”User Experience” and “Customer Experience.” They sound pretty similar, right? So, what is the difference? That is what you will discover in this article. In short, User Experience (UX) deals with people interacting with your product and the experience they receive from that interaction. At the same time, customer experience (CX) encompasses all the interactions a person has with your brand.

What is UX (User experience)?

User experience as a term was developed in 1993 by Don Norman. In comparison, he was working with Apple. Don has said, “We have to understand that we don’t inherently understand other people. Even if another person is like us in every obvious way, they are unlike us in one extraordinary way.” That is why the first requirement for an outstanding user experience (according to the Nielson Norman Group) is to meet the customer’s exact needs without hassle. 

User Experience (UX) deals with people interacting with your product and the experience they receive from that interaction. UX is measured by the following metrics: success rate, error rate, abandonment rate, time to complete the task, and clicks to completion.

Good digital UX gives a user the ability to:

  • Find information on a website fast and easily;
  • Complete the desired task smoothly;
  • Search Web pages with ease.

What is CX (Customer experience)?

Customer Experience (CX) contains all the interactions a person has with your brand. It can be measured in the overall experience, likelihood to continue using the product, and likeliness to recommend it to others. In essence, UX is part of a broader CX, but CX contains some aspects outside of a product that UX does not.

Good CX gives a user/customer the ability to:

  • Have a pleasant, professional, helpful interaction with organization representatives;
  • Feel generally optimistic about the overall experience with that organization and everything associated with it.
ux vs. cx

Example:

Jane searches on Google for a yellow pair of shoes as a gift for her mother and finds shoeshop.com. She then navigates the site to search for yellow shoes. She found the site quickly and effortlessly found a yellow pair of shoes in the correct size. All went smoothly because the information infrastructure, readability, and taxonomy were well-thought-out. Finally, Jane was able to go from entry to shoeshop.com to completing the desired task (finding shoes) in ten clicks over 2 minutes. These are all examples of Janes’s user experience (UX) with shoeshop.com.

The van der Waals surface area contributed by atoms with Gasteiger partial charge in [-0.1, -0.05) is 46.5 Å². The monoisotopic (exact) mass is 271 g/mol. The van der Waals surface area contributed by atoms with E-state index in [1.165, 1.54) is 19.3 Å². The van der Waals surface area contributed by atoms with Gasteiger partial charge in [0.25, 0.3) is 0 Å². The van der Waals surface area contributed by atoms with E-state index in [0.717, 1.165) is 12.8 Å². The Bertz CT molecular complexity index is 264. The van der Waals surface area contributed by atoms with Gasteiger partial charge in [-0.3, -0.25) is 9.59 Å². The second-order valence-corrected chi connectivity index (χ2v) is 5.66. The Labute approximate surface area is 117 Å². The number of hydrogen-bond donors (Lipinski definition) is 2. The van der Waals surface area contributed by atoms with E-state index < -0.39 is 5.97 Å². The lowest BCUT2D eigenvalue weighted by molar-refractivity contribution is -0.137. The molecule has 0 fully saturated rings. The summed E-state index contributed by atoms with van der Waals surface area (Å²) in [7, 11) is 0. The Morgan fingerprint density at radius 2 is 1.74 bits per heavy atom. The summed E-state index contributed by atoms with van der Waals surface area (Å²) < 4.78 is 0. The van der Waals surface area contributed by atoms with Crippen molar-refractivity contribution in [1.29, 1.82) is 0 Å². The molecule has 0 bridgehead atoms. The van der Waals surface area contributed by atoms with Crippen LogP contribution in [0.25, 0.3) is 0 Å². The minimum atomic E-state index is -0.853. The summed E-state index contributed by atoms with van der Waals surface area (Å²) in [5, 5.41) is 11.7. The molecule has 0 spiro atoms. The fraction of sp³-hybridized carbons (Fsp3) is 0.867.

But then, Jane had specific questions about how to complete a form, so she called shoeshop.com. After being on hold for over 12 minutes, Jane connected with a shop representative. The rep could not answer Janes’s questions about the form, so Jane had to wait a long time to get a response and a call back from the agent. Jane finally got an answer, completed the form, and submitted it. The next day, she received an email notifying her that form was rejected due to incomplete information. Ultimately, Jane was likely to have to call back with follow-up questions and request additional assistance.

Despite an initial win in UX on shoeshop.com, the shop representative failed in CX because the overall interaction was unpleasant and difficult despite this mock scenario. Jane probably won’t return to shoeshop.com, call them again, or recommend the shop to anyone else. 

It can work in reverse, as well. You might have the best advertising, sales team, customer service representatives, and organizational structure (all CX-related items). Still, if customers’ interactions with your website, mobile app, software, or other product create barriers to completing the desired tasks, overall, CX got terrible.

You can see how UX is a part of CX, and each plays a vital role in the overall success of a product, the reputation of your brand, and customers’ loyalty to your brand. Failures in either area lead to a lousy customer experience overall. To begin with, keep the customer in mind as you develop products and services.